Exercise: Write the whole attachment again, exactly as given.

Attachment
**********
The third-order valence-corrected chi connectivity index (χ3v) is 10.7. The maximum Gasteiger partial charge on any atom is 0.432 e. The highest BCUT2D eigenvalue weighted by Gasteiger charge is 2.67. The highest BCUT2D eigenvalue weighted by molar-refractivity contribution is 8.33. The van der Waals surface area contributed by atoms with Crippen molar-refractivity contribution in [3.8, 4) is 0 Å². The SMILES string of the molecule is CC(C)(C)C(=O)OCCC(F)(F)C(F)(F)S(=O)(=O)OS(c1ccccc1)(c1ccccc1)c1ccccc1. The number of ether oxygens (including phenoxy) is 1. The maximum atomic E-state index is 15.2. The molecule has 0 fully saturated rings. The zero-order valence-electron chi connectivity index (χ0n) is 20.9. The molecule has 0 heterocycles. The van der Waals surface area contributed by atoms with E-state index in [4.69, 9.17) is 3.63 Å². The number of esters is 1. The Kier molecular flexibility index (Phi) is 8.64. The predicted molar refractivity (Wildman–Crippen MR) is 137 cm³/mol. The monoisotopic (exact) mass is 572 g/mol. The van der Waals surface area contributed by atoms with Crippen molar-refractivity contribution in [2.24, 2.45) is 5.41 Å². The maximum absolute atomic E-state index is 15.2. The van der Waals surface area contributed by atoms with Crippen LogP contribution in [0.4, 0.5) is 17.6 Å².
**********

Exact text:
The third-order valence-corrected chi connectivity index (χ3v) is 10.7. The maximum Gasteiger partial charge on any atom is 0.432 e. The highest BCUT2D eigenvalue weighted by Gasteiger charge is 2.67. The highest BCUT2D eigenvalue weighted by molar-refractivity contribution is 8.33. The van der Waals surface area contributed by atoms with Crippen molar-refractivity contribution in [3.8, 4) is 0 Å². The SMILES string of the molecule is CC(C)(C)C(=O)OCCC(F)(F)C(F)(F)S(=O)(=O)OS(c1ccccc1)(c1ccccc1)c1ccccc1. The number of ether oxygens (including phenoxy) is 1. The maximum atomic E-state index is 15.2. The molecule has 0 fully saturated rings. The zero-order valence-electron chi connectivity index (χ0n) is 20.9. The molecule has 0 heterocycles. The van der Waals surface area contributed by atoms with E-state index in [4.69, 9.17) is 3.63 Å². The number of esters is 1. The Kier molecular flexibility index (Phi) is 8.64. The predicted molar refractivity (Wildman–Crippen MR) is 137 cm³/mol. The monoisotopic (exact) mass is 572 g/mol. The van der Waals surface area contributed by atoms with Crippen molar-refractivity contribution in [2.24, 2.45) is 5.41 Å². The maximum absolute atomic E-state index is 15.2. The van der Waals surface area contributed by atoms with Crippen LogP contribution in [0.4, 0.5) is 17.6 Å².